Much like Zen Buddhist art of China, the emphasis of traditional Persian art is a quest for finding truth. Before drawing or painting something on the canvas, the artist does his best to understand the true nature of the object that he wishes to represent. The Persian artist may ask himself, “How must I convey the meaning of this object in a spiritual or metaphysical sense?” The artist tries his best to represent the object “as is,” instead of his own interpretation of it. He may even spend hours studying the object before making any brush strokes, but when he finally decides to draw the object, the physical act of drawing or painting occurs in a brief moment. It seems that once he understands the essence of the object, the rest comes naturally.

Design Through Time: A Quick Look at the Art of China

For centuries, the Chinese have always been a nation steeped in heritage, art, and culture. If you’ve ever experienced the art and design of China, you begin to realize that the different forms of Chinese art (for example, performing arts, sculpture, and paintings) and design play a big role in Asian culture.

For centuries, the people of China have produced exemplary forms of art, as the people of China were in love with various forms of art throughout the centuries. From its first inception, Chinese art has always been characterized by incredible detail, vivid colors, and an accurate reflection of the Chinese culture throughout the years.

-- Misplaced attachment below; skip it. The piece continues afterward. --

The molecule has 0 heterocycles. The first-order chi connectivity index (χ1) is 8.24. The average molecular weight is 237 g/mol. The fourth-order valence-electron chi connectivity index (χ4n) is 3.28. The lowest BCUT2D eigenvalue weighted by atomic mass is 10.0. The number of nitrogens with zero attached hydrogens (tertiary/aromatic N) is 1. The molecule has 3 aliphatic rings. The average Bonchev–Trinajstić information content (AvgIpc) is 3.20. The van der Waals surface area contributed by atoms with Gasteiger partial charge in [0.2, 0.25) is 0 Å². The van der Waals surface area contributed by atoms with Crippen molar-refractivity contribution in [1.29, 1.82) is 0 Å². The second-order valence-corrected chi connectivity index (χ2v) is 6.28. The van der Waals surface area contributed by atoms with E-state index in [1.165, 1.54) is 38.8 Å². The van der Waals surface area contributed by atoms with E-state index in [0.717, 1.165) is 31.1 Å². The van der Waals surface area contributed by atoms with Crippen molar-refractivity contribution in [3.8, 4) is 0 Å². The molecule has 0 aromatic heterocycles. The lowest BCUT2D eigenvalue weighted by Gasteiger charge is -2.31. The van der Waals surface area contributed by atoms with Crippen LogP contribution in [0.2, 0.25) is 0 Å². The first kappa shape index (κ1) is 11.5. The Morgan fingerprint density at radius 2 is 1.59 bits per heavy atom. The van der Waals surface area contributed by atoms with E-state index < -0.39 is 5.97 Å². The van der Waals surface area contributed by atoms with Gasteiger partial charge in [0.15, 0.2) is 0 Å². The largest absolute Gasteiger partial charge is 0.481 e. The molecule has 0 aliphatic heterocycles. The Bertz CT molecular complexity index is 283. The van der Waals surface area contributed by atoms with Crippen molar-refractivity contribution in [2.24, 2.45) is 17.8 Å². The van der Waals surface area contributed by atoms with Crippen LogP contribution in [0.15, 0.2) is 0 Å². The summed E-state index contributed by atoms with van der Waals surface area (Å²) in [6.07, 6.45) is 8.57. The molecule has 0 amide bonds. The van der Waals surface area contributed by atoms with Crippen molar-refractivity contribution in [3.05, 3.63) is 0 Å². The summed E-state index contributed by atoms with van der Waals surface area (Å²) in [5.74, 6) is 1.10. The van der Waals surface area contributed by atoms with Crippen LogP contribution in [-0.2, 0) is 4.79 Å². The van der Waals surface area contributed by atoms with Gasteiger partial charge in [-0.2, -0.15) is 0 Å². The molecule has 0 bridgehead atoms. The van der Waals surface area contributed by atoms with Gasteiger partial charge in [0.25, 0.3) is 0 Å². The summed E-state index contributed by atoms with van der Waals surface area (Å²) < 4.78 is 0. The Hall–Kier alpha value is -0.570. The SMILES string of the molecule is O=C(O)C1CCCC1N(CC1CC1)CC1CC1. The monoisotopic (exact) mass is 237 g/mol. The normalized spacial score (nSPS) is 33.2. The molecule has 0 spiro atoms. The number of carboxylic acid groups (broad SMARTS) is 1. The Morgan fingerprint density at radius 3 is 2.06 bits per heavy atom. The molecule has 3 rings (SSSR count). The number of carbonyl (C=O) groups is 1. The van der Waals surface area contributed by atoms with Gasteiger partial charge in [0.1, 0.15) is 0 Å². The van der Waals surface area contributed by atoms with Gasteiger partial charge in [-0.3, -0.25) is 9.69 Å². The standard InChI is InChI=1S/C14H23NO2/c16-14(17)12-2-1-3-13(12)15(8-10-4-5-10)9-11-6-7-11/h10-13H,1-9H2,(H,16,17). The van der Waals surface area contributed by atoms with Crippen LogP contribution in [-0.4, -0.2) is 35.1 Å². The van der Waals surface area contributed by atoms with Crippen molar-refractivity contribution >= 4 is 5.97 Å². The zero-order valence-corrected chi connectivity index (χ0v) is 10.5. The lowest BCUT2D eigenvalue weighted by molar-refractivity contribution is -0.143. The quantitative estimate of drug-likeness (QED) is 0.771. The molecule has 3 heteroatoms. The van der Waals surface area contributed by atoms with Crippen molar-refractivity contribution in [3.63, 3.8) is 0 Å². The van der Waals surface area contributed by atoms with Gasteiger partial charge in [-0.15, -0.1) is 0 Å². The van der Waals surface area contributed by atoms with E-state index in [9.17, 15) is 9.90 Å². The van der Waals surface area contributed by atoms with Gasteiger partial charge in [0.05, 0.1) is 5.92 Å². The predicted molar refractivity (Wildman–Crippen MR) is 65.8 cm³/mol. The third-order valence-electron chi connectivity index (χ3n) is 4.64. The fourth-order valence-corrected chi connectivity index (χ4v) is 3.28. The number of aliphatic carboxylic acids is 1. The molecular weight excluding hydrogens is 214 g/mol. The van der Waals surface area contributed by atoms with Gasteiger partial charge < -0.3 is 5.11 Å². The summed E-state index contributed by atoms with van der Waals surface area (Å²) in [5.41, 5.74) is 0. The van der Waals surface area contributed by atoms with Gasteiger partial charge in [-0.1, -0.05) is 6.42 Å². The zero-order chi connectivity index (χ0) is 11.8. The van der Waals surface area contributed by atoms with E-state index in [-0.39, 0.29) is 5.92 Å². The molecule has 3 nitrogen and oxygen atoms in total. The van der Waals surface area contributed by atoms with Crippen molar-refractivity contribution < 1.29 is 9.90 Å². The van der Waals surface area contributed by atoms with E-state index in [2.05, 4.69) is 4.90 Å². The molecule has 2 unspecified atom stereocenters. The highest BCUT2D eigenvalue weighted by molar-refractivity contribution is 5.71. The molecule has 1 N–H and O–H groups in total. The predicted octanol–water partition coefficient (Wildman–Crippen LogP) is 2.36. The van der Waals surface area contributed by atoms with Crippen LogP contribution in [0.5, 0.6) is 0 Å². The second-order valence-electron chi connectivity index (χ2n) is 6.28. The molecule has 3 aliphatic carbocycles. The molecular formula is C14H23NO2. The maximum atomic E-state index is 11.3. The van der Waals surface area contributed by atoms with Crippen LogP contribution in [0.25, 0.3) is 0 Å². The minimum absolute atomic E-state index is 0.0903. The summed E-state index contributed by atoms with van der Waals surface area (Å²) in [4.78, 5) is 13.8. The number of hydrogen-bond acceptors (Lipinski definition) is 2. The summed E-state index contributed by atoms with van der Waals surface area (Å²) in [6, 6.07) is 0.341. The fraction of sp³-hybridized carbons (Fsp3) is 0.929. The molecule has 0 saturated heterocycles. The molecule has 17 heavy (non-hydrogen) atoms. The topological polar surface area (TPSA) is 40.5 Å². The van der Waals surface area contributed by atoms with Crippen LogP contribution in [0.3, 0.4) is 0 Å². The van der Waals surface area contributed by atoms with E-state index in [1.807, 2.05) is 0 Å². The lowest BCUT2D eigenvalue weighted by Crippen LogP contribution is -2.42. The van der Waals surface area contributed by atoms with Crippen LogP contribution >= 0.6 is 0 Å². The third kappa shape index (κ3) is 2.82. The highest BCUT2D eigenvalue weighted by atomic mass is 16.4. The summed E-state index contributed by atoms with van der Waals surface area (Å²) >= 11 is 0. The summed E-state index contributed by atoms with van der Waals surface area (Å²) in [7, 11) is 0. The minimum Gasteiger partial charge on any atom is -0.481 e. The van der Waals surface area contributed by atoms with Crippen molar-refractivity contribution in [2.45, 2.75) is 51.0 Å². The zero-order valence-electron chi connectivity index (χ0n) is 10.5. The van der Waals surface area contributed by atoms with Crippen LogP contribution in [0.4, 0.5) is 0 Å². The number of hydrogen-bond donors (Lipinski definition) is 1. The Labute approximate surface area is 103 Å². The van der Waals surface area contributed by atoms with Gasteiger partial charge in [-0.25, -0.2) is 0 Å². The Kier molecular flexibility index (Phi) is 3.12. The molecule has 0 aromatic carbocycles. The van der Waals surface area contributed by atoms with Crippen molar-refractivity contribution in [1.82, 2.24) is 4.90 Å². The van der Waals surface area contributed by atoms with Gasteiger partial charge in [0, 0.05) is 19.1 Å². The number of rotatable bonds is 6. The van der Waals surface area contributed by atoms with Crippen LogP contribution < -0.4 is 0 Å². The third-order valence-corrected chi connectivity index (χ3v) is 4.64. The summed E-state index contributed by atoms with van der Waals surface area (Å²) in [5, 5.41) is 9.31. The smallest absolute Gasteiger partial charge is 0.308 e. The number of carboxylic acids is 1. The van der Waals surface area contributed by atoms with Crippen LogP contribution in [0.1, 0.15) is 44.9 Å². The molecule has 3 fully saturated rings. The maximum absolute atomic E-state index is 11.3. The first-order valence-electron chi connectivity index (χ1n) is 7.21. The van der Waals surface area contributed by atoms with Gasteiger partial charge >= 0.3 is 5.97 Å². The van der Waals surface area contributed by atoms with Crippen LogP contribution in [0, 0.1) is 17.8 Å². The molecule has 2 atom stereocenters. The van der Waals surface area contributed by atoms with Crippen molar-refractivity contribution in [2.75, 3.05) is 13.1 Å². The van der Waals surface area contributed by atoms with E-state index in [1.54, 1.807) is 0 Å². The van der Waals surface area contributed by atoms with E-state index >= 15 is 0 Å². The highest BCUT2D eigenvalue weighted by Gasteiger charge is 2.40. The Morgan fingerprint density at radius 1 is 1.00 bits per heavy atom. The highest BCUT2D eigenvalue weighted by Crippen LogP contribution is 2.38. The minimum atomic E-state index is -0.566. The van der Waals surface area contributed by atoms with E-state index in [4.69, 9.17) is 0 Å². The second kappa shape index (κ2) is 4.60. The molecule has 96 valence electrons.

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Different forms of primitive pictorial art can still be found on the walls of caves in some of the mountainous regions of China. The swirling brush strokes depict nature, animals, rocks, plant life, and the surrounding environment.

As the culture started moving away from cave dwellings, the art and design throughout the country began to take on a brush stroke design that is still noticeable in Chinese art

Ancient Art and Painting During the Song Dynasty in China (960 to 1279)

Poetry and painting during the Song Dynasty were considered social activities, and on many occasions, Confucians gathered in public places to compete with one another and show off their creations.

Some of the more renowned art collectors brought scrolls containing their works of art in order to gain admiration from onlookers.

Unfortunately, many of the paintings during the time were very dull and conventional, and it wasn’t until later when Zen Buddhism emphasized a freedom of expression in the art world. As one can imagine, the Zen Buddhist religion has an enormous influence on ancient Chinese art for centuries.

Art and the Zen Buddhist Religion

Many scholars have drawn comparisons between Eastern and Western Art, claiming that Western artists tend to formulate nature based on their own thoughts and ideas, while the Zen artists accept nature exactly the way it is. Zen artists don’t care about the photographic representation of an object, but rather they interpret its spirit, and as such, they see man as an integral part of nature. The Zen artist views an object as a realm of beauty to be admired, but also of mystery and illusion.